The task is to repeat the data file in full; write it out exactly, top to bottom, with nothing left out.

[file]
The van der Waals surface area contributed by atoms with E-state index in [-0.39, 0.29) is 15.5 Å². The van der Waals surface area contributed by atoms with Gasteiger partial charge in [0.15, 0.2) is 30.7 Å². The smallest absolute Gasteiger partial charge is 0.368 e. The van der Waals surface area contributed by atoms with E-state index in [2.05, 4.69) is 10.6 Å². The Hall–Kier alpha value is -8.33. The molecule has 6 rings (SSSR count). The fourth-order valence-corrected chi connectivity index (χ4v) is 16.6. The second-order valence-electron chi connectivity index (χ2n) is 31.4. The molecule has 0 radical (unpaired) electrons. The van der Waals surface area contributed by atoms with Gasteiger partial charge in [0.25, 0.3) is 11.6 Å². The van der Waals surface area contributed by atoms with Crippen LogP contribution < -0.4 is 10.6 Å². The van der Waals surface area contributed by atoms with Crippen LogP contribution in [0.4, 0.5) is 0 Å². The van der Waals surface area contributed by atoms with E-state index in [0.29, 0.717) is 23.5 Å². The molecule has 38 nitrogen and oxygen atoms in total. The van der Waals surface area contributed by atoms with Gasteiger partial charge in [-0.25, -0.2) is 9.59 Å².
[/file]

The van der Waals surface area contributed by atoms with E-state index in [-0.39, 0.29) is 15.5 Å². The van der Waals surface area contributed by atoms with Gasteiger partial charge in [0.15, 0.2) is 30.7 Å². The smallest absolute Gasteiger partial charge is 0.368 e. The van der Waals surface area contributed by atoms with E-state index in [2.05, 4.69) is 10.6 Å². The Hall–Kier alpha value is -8.33. The molecule has 6 rings (SSSR count). The fourth-order valence-corrected chi connectivity index (χ4v) is 16.6. The second-order valence-electron chi connectivity index (χ2n) is 31.4. The molecule has 0 radical (unpaired) electrons. The van der Waals surface area contributed by atoms with Gasteiger partial charge in [0.25, 0.3) is 11.6 Å². The van der Waals surface area contributed by atoms with Crippen LogP contribution < -0.4 is 10.6 Å². The van der Waals surface area contributed by atoms with Crippen LogP contribution in [0.4, 0.5) is 0 Å². The van der Waals surface area contributed by atoms with E-state index in [0.29, 0.717) is 23.5 Å². The molecule has 38 nitrogen and oxygen atoms in total. The van der Waals surface area contributed by atoms with Gasteiger partial charge in [-0.25, -0.2) is 9.59 Å².